In the Great Concepts v. Chutter decision, the Federal Circuit held that fraud in a declaration of incontestability (under § 15 of the Lanham Act, 15 U.S.C. § 1065) cannot be used as a ground to cancel a trademark registration. This creates a split with the Ninth Circuit’s prior 1990 decision in Robi v. Five Platters, which held that a statement of incontestability that fraudulently asserted that there were no adverse decisions involving the registered mark justified cancellation. This means that this particular ground for challenging a registration will only be available in courts and not in Trademark Trial and Appeal Board (TTAB) administrative cancellation proceedings.
Significantly, the Federal Circuit did not reach a major point from the appealed TTAB Great Concepts decision holding that recklessness was sufficient to establish fraud. The Federal Circuit has generally taken an idiosyncratic view of fraud, and numerous past decisions (not limited to trademark law) have made it difficult to prove fraud—despite (or rather because of) the prevalence of accusations and circumstantial evidence of fraud. This issue is also loosely tied to the contentious Iqbal/Twombly “plausibility” pleading standards, which altered longstanding notice pleading requirements, and which research has shown allows judges to limit access to the courts (and associated evidentiary discovery) for certain types of claims for ideological reasons.
Crisis of legitimacy in judiciary continues
U.S. Supreme Court justices have been mired in ethics scandals and public confidence in the Court remains at or near record lows. These scandals have revolved around essentially influence/bribery concerns and deficient disclosure of income and “gifts” that call into question judicial impartiality. There was a recent introduction of a code of conduct formulated by the Supreme Court justices themselves with no clear enforcement mechanism—with the justices apparently taking the position that they have already been compliant with the new code of conduct, as an attempt to deflect the serious charges leveled against them rather than meaningfully address them. The judiciary’s self-policing has been criticized in general.
Specifically in the IP field, on September 20, 2023 Judge Pauline Newman was suspended for one year from the Federal Circuit, the court with exclusive appellate jurisdiction over patent lawsuits. At 96 years old, she is the oldest current serving U.S. federal judge, appointed by President Regan in 1984. Her suspension resulted from her refusal to cooperate with an investigation into her fitness due to health issues and her treatment of court staff. As of December 2023, she has still refused to either retire or cooperate with the official investigation, a course of conduct that has reflected poorly on her and, more broadly, has tarnished the reputation of the judiciary as a whole. Judge Newman continues to challenge her suspension and the investigation as a whole—on “libertarian” grounds that deny government authority and therefore sit uncomfortably with her role as a federal judge.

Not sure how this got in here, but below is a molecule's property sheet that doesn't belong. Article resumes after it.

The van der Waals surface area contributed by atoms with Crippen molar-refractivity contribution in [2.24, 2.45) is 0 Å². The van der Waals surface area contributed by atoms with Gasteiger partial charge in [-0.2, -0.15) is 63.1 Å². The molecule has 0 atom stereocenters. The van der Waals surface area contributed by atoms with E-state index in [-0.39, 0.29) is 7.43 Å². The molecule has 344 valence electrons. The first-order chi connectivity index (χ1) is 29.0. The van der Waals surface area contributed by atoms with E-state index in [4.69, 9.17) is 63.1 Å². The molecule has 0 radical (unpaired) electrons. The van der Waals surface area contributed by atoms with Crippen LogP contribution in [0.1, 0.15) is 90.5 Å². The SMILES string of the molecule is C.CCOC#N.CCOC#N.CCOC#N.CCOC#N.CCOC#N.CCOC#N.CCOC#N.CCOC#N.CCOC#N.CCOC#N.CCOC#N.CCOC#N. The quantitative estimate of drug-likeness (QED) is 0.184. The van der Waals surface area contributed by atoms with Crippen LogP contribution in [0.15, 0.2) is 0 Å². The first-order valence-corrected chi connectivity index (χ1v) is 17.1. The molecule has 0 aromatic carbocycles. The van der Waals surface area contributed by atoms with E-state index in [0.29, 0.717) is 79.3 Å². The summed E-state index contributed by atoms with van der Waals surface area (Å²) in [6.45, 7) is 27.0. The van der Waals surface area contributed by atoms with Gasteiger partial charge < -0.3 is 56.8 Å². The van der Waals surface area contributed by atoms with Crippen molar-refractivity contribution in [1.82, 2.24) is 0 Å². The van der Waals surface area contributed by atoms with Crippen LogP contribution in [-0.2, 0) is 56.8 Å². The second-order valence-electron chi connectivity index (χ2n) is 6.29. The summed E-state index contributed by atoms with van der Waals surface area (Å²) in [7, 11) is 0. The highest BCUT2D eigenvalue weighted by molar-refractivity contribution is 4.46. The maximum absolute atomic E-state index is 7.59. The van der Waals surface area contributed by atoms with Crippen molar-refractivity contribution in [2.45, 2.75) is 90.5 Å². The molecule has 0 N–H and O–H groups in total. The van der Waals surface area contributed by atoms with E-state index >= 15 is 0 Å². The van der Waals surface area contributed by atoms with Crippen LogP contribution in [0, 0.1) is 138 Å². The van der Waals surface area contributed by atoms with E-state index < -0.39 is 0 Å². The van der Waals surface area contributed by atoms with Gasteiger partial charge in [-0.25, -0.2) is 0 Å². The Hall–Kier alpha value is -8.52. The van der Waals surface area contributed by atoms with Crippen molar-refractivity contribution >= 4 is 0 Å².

Additionally, an employment-related complaint by an administrative patent judge (APJ) at the USPTO for abuse of authority was initially sustained in May of 2023. The APJ had reported interference with Patent Trial & Appeal Board (PTAB) judge assignments through “panel stacking” in order to alter case outcomes (in a separate Freedom of Information Act [FOIA] case, the USPTO refused to disclose how often this occurred). Supervisors then retaliated against him. This matter points to more general transparency and credibility problems and a lack of independence of administrative judges (within the executive branch). It follows a 2022 Government Accountability Office report finding that a majority (67%) of APJs felt pressured by management to alter specific decisions in AIA proceedings and a smaller but still significant number (34%) felt similar pressure in ex parte appeals. It further follows the Supreme Court’s 2021 Arthrex decision, which held that APJ appointments violated the Appointments Clause of the Constitution but that such deficiencies were resolved by allowing PTAB decisions to be reviewed by the Director of the USPTO—essentially undermining APJ independence and objectivity in favor of protecting the political aspects of appointment authority. These issues also recall concerns about secret USPTO actions during application examination placing public relations / perception management concerns ahead of objective patentability requirements established by the legislature.
To foreign observers, the crisis of legitimacy in the U.S. judiciary might seem to merely extend a legitimacy problem with U.S. government action both domestic and worldwide, including investigations/proceedings against presidents past and present and conduct before bodies like the United Nations.
Austen Zuege is an attorney at law and registered U.S. patent attorney in Minneapolis whose practice encompasses patents, trademarks, copyrights, domain name cybersquatting, IP agreements and licensing, freedom-to-operate studies, client counseling, and IP litigation. If you have patent, trademark, or other IP issues, he can help.